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Pregnant and Postpartum People with Substance Use Disorders: Understanding the Obstetrical Care Provider’ s Roles and Responsibilities

Abstract

Peripartum individuals with substance misuse are a high-risk population that challenge clinicians and child welfare specialists alike. Federal legislation was updated in 2016 with the Comprehensive Addiction Recovery Act (CARA) to improve care via expanded screening and treatment referrals for peripartum women with substance misuse. The implementation of CARA requires providers to update their policies and procedures in order to meet the requirements outlined by this legislation. As this is a new process, this paper reviews the new administrative reporting and safety planning requirements relevant to obstetrical care providers and provides examples of best practice for different clinical scenarios. Given the variable state laws, confidentiality concerns, influence of stigma and health inequities on substance use treatment, and the fragmented healthcare system, implementation of CARA will challenge obstetric, pediatric, and mental health care providers along with child welfare services. All entities involved must work together to create effective and efficient protocols to address the CARA requirements. Health systems must also evaluate and update methods and interventions to assure that policies improve family stability and well-being.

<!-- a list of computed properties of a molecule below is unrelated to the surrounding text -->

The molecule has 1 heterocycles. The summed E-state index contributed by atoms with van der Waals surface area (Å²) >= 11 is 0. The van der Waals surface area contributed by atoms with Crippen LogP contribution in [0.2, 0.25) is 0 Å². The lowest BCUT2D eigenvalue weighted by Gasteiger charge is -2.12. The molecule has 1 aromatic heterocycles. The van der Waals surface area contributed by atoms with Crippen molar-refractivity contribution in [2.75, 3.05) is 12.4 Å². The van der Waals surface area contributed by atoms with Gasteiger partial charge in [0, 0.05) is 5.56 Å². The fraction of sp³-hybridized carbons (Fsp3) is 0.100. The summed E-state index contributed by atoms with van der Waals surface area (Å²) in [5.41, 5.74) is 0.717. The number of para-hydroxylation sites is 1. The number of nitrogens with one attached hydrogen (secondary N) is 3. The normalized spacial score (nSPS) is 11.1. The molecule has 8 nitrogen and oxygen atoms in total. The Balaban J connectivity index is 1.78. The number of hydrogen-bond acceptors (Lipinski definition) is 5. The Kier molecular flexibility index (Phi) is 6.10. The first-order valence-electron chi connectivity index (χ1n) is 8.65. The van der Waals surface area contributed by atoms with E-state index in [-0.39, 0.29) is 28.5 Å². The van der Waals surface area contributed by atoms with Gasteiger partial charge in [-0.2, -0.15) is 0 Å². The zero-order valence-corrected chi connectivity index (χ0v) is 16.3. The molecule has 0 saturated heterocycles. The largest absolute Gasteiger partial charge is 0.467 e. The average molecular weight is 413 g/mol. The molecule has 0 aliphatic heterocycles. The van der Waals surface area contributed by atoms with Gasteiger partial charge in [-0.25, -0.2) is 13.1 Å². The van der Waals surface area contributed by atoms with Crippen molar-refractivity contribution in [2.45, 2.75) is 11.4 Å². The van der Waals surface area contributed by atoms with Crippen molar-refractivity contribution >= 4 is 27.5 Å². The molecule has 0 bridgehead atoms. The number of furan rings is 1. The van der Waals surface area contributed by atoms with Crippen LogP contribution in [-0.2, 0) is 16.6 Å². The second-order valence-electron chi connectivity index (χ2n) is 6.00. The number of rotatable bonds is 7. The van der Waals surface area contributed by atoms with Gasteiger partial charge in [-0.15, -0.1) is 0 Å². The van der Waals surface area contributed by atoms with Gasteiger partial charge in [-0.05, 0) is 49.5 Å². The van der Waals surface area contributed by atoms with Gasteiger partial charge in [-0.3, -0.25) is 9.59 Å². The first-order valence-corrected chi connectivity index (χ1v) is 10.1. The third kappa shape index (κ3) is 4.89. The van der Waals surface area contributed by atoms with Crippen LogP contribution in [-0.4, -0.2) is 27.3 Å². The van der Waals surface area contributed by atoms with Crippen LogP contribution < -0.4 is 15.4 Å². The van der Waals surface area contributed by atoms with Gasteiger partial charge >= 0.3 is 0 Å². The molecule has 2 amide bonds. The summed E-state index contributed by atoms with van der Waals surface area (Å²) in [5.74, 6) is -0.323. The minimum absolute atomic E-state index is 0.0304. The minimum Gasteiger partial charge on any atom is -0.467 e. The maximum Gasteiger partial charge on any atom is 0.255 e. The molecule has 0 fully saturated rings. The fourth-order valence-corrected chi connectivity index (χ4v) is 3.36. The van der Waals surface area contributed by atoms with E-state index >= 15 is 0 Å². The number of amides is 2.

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  1. This project was approved by the Albert Einstein College of Medicine Institutional Review Board. The manuscript is not based upon patient data. The authors confirm that this research was conducted in accord with prevailing ethical principles.

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Acknowledgements & Funding Information

Funding for this project was provided by the Administration for Children Youth and Families – Children’s Bureau under the Regional Partnership Grant to Improve Child Welfare Outcomes Among Substance Abusers 90CU0102-01.

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Correspondence to Marlee Madora MD.

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There are no competing interests.

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Given that no human subjects data was used, this manuscript did not require formal Institutional Review Board review. However, the authors confirm that this research was conducted in accord with prevailing ethical principles. This is also indicated in the manuscript under Footnote 1.

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Significance

This article describes the obstetrical care provider’s role in reporting and managing substance use in line with recent policy changes to promote family stability and wellbeing.

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Madora, M., Wetzler, S., Jose, A. et al. Pregnant and Postpartum People with Substance Use Disorders: Understanding the Obstetrical Care Provider’ s Roles and Responsibilities. Matern Child Health J 26, 1409–1414 (2022). https://doi.org/10.1007/s10995-022-03446-x

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  • DOI: https://doi.org/10.1007/s10995-022-03446-x

Keywords

  • Maternal substance use
  • Obstetrics
  • Child welfare
  • Comprehensive Addiction Recovery Act
  • Plan of Safe Care